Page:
• Carla

Ever Felt Like a Fraud? Let's Talk About Impostor Syndrome

Have you ever felt like you didn't deserve to be in the position you're in? Like you have only succeeded due to luck or chance and not necessarily because of your education, talent, experience, or qualifications? Have you ever felt like a fraud at work and worried that you could be unmasked anytime?


Impostor syndrome is often described as a sense of intellectual fraudulence that occurs among high performers and achievers, who are unable to own their success. These feelings override any external evidence of competence in their minds.


Most of us experience some form of self-doubt when facing a new challenge - it's only natural, but impostor syndrome goes beyond that. It's an irrational fear of being found out, unmasked, exposed. It's a fear of openly showing that you don't have what it takes to be there, in your job or in that particular project, even if evidence suggests the opposite.


Due to the nature of the condition, most people with the syndrome are bound to suffer in silence. They feel fear of being exposed, so likely, they won't discuss it with a peer, a manager, or a friend.


So let's use this platform to talk about it openly.


Why do people experience impostor syndrome?


After careful considerations, most experts can't agree on one single reason why people experience this syndrome.


Some experts believe it's a response derived from how our society currently works. As discussed in Byung-Chul Han's "The Burnout Society", our competitive, service-oriented societies push individuals to equate approval, achievement, and success to love and worthiness. Self-worth is therefore mostly derived from achievements and accomplishments.

If an individual feels slightly behind or subjectively inferior to others, their line of thought might lead them down a path of doubting their own value, or even feeling unworthy of the position they hold.


Other experts tie it to underlying traits like anxiety or neuroticism.


However, it's important to highlight that systemic or environmental factors such as lack of inclusion or discrimination can also prompt individuals to experience impostor syndrome.

Being surrounded by people who share a similar ethnicity, gender, nationality, religion, career history, educational background, etc naturally makes us feel at ease and confident. In spaces where a diverse set of people comes together, it's important to make everyone feel included. Being put in a situation where one feels 'othered' or excluded will definitely impact an individual's confidence level and in turn, make them doubt the value of their contributions, which is one of many reasons to foster diversity and inclusion in the workplace.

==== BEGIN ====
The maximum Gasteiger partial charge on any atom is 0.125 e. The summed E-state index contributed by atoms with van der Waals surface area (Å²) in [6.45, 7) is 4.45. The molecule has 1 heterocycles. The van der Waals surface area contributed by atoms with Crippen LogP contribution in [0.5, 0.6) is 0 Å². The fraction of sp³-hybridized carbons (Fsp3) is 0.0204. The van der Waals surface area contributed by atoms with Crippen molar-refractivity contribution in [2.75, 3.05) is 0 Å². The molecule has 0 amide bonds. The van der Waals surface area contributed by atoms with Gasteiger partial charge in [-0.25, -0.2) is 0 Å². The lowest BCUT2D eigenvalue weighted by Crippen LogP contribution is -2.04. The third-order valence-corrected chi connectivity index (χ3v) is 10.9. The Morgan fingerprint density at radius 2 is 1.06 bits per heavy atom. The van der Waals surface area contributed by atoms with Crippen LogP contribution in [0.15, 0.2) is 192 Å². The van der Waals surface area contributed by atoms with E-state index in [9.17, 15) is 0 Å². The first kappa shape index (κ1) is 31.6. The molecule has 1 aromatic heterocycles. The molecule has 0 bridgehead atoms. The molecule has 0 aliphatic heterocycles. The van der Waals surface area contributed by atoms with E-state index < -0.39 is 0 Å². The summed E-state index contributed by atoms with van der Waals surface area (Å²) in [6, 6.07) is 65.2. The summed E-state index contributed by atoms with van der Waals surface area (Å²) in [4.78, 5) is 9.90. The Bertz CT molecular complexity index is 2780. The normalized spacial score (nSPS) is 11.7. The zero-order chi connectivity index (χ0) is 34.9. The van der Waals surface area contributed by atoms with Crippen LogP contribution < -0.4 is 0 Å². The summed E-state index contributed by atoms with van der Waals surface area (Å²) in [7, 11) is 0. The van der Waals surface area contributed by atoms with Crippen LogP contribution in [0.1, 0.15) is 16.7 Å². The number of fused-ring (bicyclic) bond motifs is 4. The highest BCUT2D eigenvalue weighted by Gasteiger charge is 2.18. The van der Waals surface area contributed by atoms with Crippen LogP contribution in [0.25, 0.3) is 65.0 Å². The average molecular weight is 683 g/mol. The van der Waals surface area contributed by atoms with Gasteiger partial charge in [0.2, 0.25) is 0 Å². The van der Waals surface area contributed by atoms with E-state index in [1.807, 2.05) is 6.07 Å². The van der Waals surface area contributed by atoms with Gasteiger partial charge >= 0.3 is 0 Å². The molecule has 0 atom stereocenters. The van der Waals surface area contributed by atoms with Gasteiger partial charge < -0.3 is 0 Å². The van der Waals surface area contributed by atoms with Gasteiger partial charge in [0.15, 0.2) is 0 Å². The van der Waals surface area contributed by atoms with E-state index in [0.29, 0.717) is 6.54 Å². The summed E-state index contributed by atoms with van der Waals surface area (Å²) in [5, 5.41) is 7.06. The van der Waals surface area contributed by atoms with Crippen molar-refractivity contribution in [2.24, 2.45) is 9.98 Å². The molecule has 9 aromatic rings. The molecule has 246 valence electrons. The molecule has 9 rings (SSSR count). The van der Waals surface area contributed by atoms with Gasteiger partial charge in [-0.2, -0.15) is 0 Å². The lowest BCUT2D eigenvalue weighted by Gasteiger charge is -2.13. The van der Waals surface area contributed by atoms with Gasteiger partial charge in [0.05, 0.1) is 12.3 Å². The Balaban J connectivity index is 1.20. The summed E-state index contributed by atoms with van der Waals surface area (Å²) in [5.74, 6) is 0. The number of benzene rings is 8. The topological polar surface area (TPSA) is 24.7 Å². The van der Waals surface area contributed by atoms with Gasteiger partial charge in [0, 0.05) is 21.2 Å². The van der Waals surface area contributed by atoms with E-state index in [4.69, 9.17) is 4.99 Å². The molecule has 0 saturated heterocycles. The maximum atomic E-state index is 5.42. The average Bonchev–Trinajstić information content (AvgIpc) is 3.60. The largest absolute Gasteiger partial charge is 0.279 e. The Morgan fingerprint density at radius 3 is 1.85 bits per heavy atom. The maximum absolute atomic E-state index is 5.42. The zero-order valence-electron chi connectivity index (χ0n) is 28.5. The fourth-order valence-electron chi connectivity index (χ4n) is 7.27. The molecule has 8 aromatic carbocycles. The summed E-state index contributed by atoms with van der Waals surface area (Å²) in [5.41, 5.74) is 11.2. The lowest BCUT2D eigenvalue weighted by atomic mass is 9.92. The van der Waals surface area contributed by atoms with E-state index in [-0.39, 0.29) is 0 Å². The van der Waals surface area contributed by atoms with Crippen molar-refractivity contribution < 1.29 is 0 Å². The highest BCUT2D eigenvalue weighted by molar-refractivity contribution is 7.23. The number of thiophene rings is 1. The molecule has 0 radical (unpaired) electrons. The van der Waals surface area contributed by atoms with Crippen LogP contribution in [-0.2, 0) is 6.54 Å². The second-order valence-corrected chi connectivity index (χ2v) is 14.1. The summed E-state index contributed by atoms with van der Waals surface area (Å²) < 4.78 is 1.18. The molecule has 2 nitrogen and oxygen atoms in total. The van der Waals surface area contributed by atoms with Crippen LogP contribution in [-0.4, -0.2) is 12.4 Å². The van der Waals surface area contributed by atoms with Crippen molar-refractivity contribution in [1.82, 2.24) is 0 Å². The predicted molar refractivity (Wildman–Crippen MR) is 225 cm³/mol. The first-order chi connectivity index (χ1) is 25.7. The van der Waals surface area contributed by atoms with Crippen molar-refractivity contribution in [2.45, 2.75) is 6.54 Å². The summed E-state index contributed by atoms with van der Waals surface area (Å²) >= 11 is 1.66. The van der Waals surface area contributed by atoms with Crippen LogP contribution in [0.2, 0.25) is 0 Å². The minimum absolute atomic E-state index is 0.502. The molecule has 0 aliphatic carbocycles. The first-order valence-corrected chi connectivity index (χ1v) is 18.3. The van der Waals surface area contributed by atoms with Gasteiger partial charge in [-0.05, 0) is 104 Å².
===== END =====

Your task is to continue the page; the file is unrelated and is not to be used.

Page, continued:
Does everyone experience it in the same way?


Like Ortega y Gasset said once "I am I, plus my circumstance". Every person is wired differently and experiences life in a different way. Therefore, impostor syndrome can take different forms from person to person.


For a perfectionist, it can manifest as the need to deliver perfectly 100% of the time, struggling to move past their mistakes, or having issues delegating.


Other people might feel the need to work harder and longer than those around them to prove their worth. This might push them to consider downtime or hobbies wasteful.

For highly intelligent people, it can manifest in the form of shame, whenever they fail to deliver quickly, without much effort, independently, and on their first try.


Others might feel fraudulent whenever they don't hold all knowledge and feel like there's always something more to learn. They will struggle to recognize themselves as experts, disregarding any objective evidence.

How to deal with impostor syndrome?

The very first step is acknowledging your feelings. It's normal to experience self-doubt in isolation throughout different life or work situations, but if you notice a pattern, experience those feelings regularly or you reach a point where it affects your actions, it's time to address it.


Stay objective & remember what you do well Try to make a realistic and objective assessment of your achievements, skills, and abilities.

You might not be perfect or a genius but you have accomplished and overcome great things in the past, so don't disregard this information.


Realize that all of us are work in progress

Nobody is born knowing everything and excelling at every single task. Allow yourself to feel like a work in progress, where failure is perceived as a learning opportunity. You might make a mistake today, but learn from it and do better tomorrow. You're definitely entitled to it (as long as it's legal!). Do, evaluate, celebrate, and learn.


Seek help

Share your feelings with a mentor or seek professional assistance.

It's important to understand that you don't have to do everything on your own. A psychologist can provide you with invaluable tools to help you overcome such thinking patterns.


Have you ever experienced impostor syndrome? Have you been able to overcome such feelings? If so, how?



Disclaimer:

I am not an expert, I just researched this topic from a place of personal interest. If I used incorrect terminology or expressed something incorrectly, please feel free to let me know.


Read more: https://impostorsyndrome.com/book/overview/


Sources

https://time.com/5312483/how-to-deal-with-impostor-syndrome/

https://so06.tci-thaijo.org/index.php/IJBS/article/view/521

https://www.themuse.com/advice/5-different-types-of-imposter-syndrome-and-5-ways-to-battle-each-one

https://www.apa.org/gradpsych/2013/11/fraud

https://hbr.org/2008/05/overcoming-imposter-syndrome





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